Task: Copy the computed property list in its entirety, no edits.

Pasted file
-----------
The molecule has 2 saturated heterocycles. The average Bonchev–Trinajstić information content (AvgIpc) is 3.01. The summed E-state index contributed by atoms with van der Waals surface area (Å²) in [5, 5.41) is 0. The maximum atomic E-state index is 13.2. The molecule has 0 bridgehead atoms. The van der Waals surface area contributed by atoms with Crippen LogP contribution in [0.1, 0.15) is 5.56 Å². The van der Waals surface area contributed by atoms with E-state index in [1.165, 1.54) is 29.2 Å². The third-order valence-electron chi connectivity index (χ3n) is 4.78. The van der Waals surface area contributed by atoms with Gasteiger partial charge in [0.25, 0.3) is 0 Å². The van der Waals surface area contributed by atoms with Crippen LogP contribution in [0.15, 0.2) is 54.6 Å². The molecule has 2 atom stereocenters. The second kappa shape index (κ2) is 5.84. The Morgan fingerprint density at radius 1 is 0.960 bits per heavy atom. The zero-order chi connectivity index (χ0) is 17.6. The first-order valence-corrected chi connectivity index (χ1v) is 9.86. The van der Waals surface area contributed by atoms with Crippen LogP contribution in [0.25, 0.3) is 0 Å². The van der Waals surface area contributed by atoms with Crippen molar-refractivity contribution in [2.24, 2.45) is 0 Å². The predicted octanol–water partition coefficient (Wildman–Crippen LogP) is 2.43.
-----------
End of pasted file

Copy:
The molecule has 2 saturated heterocycles. The average Bonchev–Trinajstić information content (AvgIpc) is 3.01. The summed E-state index contributed by atoms with van der Waals surface area (Å²) in [5, 5.41) is 0. The maximum atomic E-state index is 13.2. The molecule has 0 bridgehead atoms. The van der Waals surface area contributed by atoms with Crippen LogP contribution in [0.1, 0.15) is 5.56 Å². The van der Waals surface area contributed by atoms with E-state index in [1.165, 1.54) is 29.2 Å². The third-order valence-electron chi connectivity index (χ3n) is 4.78. The van der Waals surface area contributed by atoms with Gasteiger partial charge in [0.25, 0.3) is 0 Å². The van der Waals surface area contributed by atoms with Crippen LogP contribution in [0.15, 0.2) is 54.6 Å². The molecule has 2 atom stereocenters. The second kappa shape index (κ2) is 5.84. The Morgan fingerprint density at radius 1 is 0.960 bits per heavy atom. The zero-order chi connectivity index (χ0) is 17.6. The first-order valence-corrected chi connectivity index (χ1v) is 9.86. The van der Waals surface area contributed by atoms with Crippen LogP contribution in [0.25, 0.3) is 0 Å². The van der Waals surface area contributed by atoms with Crippen molar-refractivity contribution in [2.24, 2.45) is 0 Å². The predicted octanol–water partition coefficient (Wildman–Crippen LogP) is 2.43.